Togo (capital Lomé) and neighboring states
World Factbook as of November 2014: "This small, sub-Saharan economy depends heavily on both commercial and subsistence agriculture, which provides employment for a significant share of the labor force. Some basic foodstuffs must still be imported. Cocoa, coffee, and cotton generate about 40% of export earnings with cotton being the most important cash crop. Togo is among the world's largest producers of phosphate and Togo seeks to develop its carbonate phosphate reserves. The government's decade-long effort, supported by the World Bank and the IMF, to implement economic reform measures, encourage foreign investment, and bring revenues in line with expenditures has moved slowly. Progress depends on follow through on privatization, increased openness in government financial operations, progress toward legislative elections, and continued support from foreign donors. Foreign direct investment inflows have slowed over recent years. Togo completed its IMF Extended Credit Facility in 2011 and reached a HIPC debt relief completion point in 2010 at which 95% of the country's debt was forgiven. Togo continues to work with the IMF on structural reforms."
Economic growth rate
Labor force in agriculture
Reexports, cotton, phosphates, coffee, cocoa
2011: exports $0.865 billion, imports $1.460 billion
2009: 5.9% of GDP
Living in an urban area:
African (37 tribes; largest and most important are Ewe, Mina, and Kabre) 99%, European and Syrian-Lebanese less than 1%
Christian 29%, Muslim 20%, indigenous beliefs 51%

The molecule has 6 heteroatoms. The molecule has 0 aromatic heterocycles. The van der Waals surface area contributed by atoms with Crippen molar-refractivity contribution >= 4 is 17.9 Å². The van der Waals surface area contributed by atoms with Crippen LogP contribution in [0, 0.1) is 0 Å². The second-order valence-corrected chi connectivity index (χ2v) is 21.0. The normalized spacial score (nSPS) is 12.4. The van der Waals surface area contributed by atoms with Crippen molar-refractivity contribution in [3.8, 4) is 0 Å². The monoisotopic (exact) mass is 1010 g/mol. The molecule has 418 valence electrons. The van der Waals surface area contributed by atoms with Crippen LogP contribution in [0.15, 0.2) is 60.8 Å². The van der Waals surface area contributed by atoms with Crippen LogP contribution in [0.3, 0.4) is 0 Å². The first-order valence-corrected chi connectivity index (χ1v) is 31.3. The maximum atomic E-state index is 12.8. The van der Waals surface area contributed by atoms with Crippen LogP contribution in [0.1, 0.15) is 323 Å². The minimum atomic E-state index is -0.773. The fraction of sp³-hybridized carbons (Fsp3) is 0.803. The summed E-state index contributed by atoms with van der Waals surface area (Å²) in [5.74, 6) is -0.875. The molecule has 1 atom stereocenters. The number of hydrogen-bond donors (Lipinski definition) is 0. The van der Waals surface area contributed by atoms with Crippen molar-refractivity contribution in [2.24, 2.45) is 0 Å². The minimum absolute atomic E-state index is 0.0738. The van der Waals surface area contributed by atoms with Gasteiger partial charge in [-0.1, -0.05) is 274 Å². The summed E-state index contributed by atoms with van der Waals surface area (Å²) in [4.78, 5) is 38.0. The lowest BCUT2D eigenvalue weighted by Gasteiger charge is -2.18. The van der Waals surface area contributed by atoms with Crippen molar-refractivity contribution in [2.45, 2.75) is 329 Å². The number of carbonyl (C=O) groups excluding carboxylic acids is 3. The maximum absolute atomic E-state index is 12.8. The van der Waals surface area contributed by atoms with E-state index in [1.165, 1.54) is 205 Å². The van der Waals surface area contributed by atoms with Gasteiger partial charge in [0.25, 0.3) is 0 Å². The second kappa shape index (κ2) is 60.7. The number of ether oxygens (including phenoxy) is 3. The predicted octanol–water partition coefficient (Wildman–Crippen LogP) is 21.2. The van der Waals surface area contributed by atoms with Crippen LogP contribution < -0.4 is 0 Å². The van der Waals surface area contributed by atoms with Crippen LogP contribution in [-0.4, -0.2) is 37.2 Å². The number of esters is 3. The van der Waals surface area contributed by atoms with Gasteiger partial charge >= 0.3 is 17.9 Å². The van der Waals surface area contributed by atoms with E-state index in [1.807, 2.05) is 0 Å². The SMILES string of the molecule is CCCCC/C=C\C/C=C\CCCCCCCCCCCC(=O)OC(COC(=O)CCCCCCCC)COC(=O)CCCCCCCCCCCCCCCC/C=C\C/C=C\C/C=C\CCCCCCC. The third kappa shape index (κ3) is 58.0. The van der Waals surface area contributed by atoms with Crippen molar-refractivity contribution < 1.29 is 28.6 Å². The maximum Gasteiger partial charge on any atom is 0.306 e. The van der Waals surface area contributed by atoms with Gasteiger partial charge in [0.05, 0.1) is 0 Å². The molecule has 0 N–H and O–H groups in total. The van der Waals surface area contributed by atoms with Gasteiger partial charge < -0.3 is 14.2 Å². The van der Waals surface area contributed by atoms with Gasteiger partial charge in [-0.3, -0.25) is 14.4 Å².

Literacy, (age 15 and
older can read and write)
2003: males 75.4%, females 46.9%
Western Africa, east of Ghana, west of Benin, with 56 kilometers of coastline in the south. About 100 kilometers east and west and 580 kilometers north and sout. Tropical.Capital: Lome.
Togo became independent of French colonial rule in 1960, its formal name becoming the Togolese Republic. General Gnassingbe Eyadema became Togo's ruler in 1967. He gave in to popular pressure and legalized political parties in 1991. Then he won three elections, during allegations of political repression and electoral fraud.
During the 1990s the military made arbitrary arrests and committed extrajudicial killings, resulting in a withdrawal of aid by foreign donors. Eyadema died in March 2005. Eyadema's son, Faure Gnassingbe, was put in power. He ran for president that year, an election marred by hundreds of deaths. Gnassingbe won the presidency. He pursued reconciliation, and in parliamentary elections in October 2007 all opposition parties were allowed to run and all took part, for the first time in twenty years. Gnassingbe's party, the RPT, won 49 of the 81 seats. The leading opposition party, the UFC won 21 seats. A constitutional court is to hear any legal challenges to the results.
People have been migrating to the city from rural areas at a rate of 4.3 percent per year. The urban population is 2008 was counted as 42 percent of the total population. Demonstrations erupted in March, 2010, prostesting election results said to be rigged in favor of Faure Gnassingbé.
Copyright © 2009-2013 by Frank E. Smitha. All rights reserved.